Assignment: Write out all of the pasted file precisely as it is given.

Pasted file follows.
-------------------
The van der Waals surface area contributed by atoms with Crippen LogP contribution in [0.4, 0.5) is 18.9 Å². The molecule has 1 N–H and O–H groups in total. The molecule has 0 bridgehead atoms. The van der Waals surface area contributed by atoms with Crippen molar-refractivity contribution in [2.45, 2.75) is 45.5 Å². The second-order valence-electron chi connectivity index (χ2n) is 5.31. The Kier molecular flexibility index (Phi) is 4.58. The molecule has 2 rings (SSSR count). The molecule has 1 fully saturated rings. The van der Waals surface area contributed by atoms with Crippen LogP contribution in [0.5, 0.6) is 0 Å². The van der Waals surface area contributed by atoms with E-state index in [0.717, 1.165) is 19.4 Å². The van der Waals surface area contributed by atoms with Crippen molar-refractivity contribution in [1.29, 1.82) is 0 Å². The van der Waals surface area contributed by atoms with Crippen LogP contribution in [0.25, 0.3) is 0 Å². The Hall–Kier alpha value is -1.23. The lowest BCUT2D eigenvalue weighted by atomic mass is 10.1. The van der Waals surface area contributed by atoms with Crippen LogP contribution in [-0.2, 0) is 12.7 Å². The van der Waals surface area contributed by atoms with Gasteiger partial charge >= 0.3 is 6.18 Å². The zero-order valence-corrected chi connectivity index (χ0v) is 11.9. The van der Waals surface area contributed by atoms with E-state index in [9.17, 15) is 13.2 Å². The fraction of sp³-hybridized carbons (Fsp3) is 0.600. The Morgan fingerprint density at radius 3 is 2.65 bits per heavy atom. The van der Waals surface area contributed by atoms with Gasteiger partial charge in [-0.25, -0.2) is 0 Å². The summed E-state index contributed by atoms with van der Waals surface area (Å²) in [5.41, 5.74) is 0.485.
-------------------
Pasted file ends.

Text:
The van der Waals surface area contributed by atoms with Crippen LogP contribution in [0.4, 0.5) is 18.9 Å². The molecule has 1 N–H and O–H groups in total. The molecule has 0 bridgehead atoms. The van der Waals surface area contributed by atoms with Crippen molar-refractivity contribution in [2.45, 2.75) is 45.5 Å². The second-order valence-electron chi connectivity index (χ2n) is 5.31. The Kier molecular flexibility index (Phi) is 4.58. The molecule has 2 rings (SSSR count). The molecule has 1 fully saturated rings. The van der Waals surface area contributed by atoms with Crippen LogP contribution in [0.5, 0.6) is 0 Å². The van der Waals surface area contributed by atoms with E-state index in [0.717, 1.165) is 19.4 Å². The van der Waals surface area contributed by atoms with Crippen molar-refractivity contribution in [1.29, 1.82) is 0 Å². The van der Waals surface area contributed by atoms with Crippen LogP contribution in [0.25, 0.3) is 0 Å². The Hall–Kier alpha value is -1.23. The lowest BCUT2D eigenvalue weighted by atomic mass is 10.1. The van der Waals surface area contributed by atoms with Crippen LogP contribution in [-0.2, 0) is 12.7 Å². The van der Waals surface area contributed by atoms with Gasteiger partial charge >= 0.3 is 6.18 Å². The zero-order valence-corrected chi connectivity index (χ0v) is 11.9. The van der Waals surface area contributed by atoms with E-state index in [9.17, 15) is 13.2 Å². The fraction of sp³-hybridized carbons (Fsp3) is 0.600. The Morgan fingerprint density at radius 3 is 2.65 bits per heavy atom. The van der Waals surface area contributed by atoms with Gasteiger partial charge in [-0.25, -0.2) is 0 Å². The summed E-state index contributed by atoms with van der Waals surface area (Å²) in [5.41, 5.74) is 0.485.